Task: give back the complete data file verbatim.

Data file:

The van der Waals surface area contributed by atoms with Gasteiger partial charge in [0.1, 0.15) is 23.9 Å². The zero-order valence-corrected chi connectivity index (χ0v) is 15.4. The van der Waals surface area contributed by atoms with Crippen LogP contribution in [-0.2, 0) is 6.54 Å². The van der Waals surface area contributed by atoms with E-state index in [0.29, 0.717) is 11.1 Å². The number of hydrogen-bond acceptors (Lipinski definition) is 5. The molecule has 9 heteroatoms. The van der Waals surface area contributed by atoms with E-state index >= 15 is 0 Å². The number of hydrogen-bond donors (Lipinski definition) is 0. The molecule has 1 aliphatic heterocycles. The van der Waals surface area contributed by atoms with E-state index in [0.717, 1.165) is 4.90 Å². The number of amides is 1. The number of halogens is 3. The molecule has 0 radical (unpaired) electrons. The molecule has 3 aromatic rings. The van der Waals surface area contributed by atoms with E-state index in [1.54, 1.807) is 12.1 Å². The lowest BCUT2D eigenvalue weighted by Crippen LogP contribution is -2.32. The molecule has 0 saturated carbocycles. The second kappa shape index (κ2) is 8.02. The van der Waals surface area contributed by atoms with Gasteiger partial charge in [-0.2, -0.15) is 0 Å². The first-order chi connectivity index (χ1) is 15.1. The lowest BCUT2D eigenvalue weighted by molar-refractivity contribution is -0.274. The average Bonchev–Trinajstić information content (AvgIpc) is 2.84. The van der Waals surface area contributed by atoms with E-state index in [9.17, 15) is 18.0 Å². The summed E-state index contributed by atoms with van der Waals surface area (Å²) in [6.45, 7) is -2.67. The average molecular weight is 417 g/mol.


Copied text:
The van der Waals surface area contributed by atoms with Gasteiger partial charge in [0.1, 0.15) is 23.9 Å². The zero-order valence-corrected chi connectivity index (χ0v) is 15.4. The van der Waals surface area contributed by atoms with Crippen LogP contribution in [-0.2, 0) is 6.54 Å². The van der Waals surface area contributed by atoms with E-state index in [0.29, 0.717) is 11.1 Å². The number of hydrogen-bond acceptors (Lipinski definition) is 5. The molecule has 9 heteroatoms. The van der Waals surface area contributed by atoms with E-state index >= 15 is 0 Å². The number of hydrogen-bond donors (Lipinski definition) is 0. The molecule has 1 aliphatic heterocycles. The van der Waals surface area contributed by atoms with E-state index in [0.717, 1.165) is 4.90 Å². The number of amides is 1. The number of halogens is 3. The molecule has 0 radical (unpaired) electrons. The molecule has 3 aromatic rings. The van der Waals surface area contributed by atoms with E-state index in [1.54, 1.807) is 12.1 Å². The lowest BCUT2D eigenvalue weighted by Crippen LogP contribution is -2.32. The molecule has 0 saturated carbocycles. The second kappa shape index (κ2) is 8.02. The van der Waals surface area contributed by atoms with Gasteiger partial charge in [-0.2, -0.15) is 0 Å². The first-order chi connectivity index (χ1) is 15.1. The lowest BCUT2D eigenvalue weighted by molar-refractivity contribution is -0.274. The average Bonchev–Trinajstić information content (AvgIpc) is 2.84. The van der Waals surface area contributed by atoms with E-state index in [9.17, 15) is 18.0 Å². The summed E-state index contributed by atoms with van der Waals surface area (Å²) in [6.45, 7) is -2.67. The average molecular weight is 417 g/mol.